When the specter of cuts arises, housing agencies cut their own budgets
That’s just one example of a cost-saving measure that public-housing authorities turn to when they feel pinched. The federal government reimburses agencies for the number of vouchers in use; every family using vouchers means certain administrative costs for the program. Agencies that are maximizing their voucher count may worry that they will not have the funds to administer to all of the families when their budgets are cut, says Shamus Roller, executive director of the National Housing Law Project. So they hold back.
Some housing agencies are already turning to preemptive cost-cutting. That’s a problem for housing advocates (and vulnerable families), since the number of vouchers being used determines allocations for the next year. Withholding vouchers is a draconian fix. But housing agencies—which are still reeling from the sequester, when budget cuts imposed almost overnight forced some of them to take drastic action—have been forced to do worse.
“We did see instances of housing authorities actually kicking families out of the program, after they had issued their vouchers,” Thrope says. “Voucher families were given their vouchers, and told they had to give them back, and terminated immediately.”
Marie Claire Tran-Leung, staff attorney for the Sargent Shriver National Center on Poverty Law, says that advocates and agencies share the goal of ensuring that no current Section 8 recipients are terminated as a consequence of budget cuts. She identifies a number of other ways that agencies are more likely to react to budget cuts, if and when they happen. They can look more closely for fraud among among tenants, landlords, or even the authorities themselves, for example. Or they can deny all moving vouchers, which give families flexibility in where they choose to live.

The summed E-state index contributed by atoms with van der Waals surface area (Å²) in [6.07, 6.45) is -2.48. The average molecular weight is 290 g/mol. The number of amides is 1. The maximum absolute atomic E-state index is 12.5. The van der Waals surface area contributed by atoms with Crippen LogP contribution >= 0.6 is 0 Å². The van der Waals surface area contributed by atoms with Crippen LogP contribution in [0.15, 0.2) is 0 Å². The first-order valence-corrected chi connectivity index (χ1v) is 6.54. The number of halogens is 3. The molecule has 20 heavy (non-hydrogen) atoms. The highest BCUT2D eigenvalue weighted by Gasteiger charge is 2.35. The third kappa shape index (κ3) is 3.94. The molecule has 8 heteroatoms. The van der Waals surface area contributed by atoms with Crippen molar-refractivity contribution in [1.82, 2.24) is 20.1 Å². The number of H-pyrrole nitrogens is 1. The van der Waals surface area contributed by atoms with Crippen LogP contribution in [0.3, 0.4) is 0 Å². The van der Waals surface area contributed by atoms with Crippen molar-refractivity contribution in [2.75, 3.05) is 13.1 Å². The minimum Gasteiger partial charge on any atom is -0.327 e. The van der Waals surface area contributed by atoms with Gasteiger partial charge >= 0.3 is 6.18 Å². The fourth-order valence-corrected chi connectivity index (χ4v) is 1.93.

Most of the reactions are less dire than taking away a family’s assistance entirely. These outcomes fall into three main categories.
Reducing the payment standard. This refers to the formula for determining the value of a Section 8 voucher. A household receiving the subsidy pays 30 percent of their income toward the rent; the voucher makes up the rest, up to a cap that is set at the market rate.* Facing budget cuts, many housing agencies will immediately lower this ceiling. If an agency lowers the cap from $1,500 for a two-bedroom apartment to $1,300, then the family receiving the voucher is responsible for making up the remaining $200.